De Raadt and his team reacted indignantly when they were unsolicitedly imposed upon with critical vulnerabilities caused by others, especially if the problem could have been avoided. (Actually, in the eyes of the OpenBSD developers, every vulnerability is avoidable.)

So, by starting LibreSSL, de Raadt and his team took their SSL fate into their own hands, and they thus donated a better SSL to the world, primarily through consistent cleaning up and clearing out.

What was especially painful about Heartbleed was also the fact that the bug was in a function that hardly anyone uses and was thus completely unnecessary. Bob Beck, a core member of the OpenBSD team, makes clear in a presentation [6] (Figure 6) the amount of unnecessary code that OpenSSL has gathered.

Figure 6: Dirty work – Bob Beck's presentation is evidence of the anger felt by many participants after the Heartbleed disaster.

He explains in his slides that 90,000 lines of code have been deleted, without replacement, in the first 30 days as part of the LibreSSL fork. The jettisoned code includes support for various ancient architectures (e.g., Mac OS 9), as well as features that only cover very specific use cases. Slimming the code base should make LibreSSL much more maintainable; the fewer opportunities there are to install security bugs, the fewer the vulnerabilities.

Beck almost blatantly ridicules the FIPS code valued so much by the OpenSSL Foundation, labeling the Foundation as a "FIPS company" whose sole right to exist is through FIPS consulting and not based on its contribution to the development of OpenSSL. The OpenBSD developers, on the other hand, have already removed almost all functions that are unessential for daily life but essential for FIPS.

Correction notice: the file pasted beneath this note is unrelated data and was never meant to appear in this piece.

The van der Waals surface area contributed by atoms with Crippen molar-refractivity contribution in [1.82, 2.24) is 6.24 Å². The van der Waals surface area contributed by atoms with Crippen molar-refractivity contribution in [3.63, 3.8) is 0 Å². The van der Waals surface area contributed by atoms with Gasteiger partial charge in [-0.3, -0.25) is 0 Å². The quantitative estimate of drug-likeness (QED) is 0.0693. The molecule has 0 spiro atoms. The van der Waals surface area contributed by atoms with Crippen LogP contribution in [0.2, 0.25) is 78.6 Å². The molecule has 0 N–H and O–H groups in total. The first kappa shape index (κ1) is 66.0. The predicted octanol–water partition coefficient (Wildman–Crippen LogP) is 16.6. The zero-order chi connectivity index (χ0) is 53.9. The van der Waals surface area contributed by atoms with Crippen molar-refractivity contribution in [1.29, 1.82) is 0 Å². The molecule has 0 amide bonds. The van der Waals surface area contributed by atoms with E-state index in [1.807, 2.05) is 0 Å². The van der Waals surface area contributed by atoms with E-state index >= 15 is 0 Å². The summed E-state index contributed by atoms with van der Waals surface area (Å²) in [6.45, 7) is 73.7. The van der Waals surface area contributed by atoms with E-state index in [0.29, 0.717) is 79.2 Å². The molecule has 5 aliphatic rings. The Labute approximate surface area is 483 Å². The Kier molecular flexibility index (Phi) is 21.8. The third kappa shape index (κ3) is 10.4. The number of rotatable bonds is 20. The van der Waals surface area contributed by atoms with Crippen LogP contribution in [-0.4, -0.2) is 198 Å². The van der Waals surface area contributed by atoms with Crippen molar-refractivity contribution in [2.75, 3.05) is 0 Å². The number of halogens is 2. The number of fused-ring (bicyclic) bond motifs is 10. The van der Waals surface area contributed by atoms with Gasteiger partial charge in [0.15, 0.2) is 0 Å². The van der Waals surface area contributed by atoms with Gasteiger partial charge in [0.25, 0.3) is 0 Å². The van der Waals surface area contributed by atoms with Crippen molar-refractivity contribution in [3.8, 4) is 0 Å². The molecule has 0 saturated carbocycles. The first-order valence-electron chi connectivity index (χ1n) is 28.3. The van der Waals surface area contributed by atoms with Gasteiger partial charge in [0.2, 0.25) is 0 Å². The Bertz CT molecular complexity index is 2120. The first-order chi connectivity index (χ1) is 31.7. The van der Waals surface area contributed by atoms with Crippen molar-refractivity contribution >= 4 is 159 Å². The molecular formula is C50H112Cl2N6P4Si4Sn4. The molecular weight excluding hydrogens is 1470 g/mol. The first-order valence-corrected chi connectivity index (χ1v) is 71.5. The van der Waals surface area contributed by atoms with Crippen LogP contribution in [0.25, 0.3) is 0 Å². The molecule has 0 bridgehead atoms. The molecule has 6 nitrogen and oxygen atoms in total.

LibreSSL developers heavily criticize the OpenSSL components that are necessary for daily operation and will therefore remain in LibreSSL. The code is "unmaintainable," they say, simply because OpenSSL developers re-implemented elementary functions such as malloc() instead of using standard types.

What sounds like banter has real consequences: Tools such as Valgrind help developers find security vulnerabilities in the source code, but only if the code uses standard functions. OpenSSL slipped through all the standard tests because it does not use the functions checked by Valgrind and similar tools. As indicated by Poul-Henning Kamp's Orchestra keynote from the FOSDEM 2014, all this was known for some time (Figure 7).

Figure 7: Kamp pointed to the problem with malloc() at FOSDEM 2014.

The LibreSSL developers – backed by the OpenStack Foundation – will thus be putting great effort into standardizing the OpenSSL code. In the end, the result should be a "healed" OpenSSL library in the form of LibreSSL, which is far more secure.

To make the migration to LibreSSL easy, the library should always remain compatible with OpenSSL, at least in terms of standard functions. Bob Beck speaks of a "drop-in replacement." Developers will, however, still have a need to adapt their programs; for example, the names of the headers in LibreSSL and OpenSSL differ.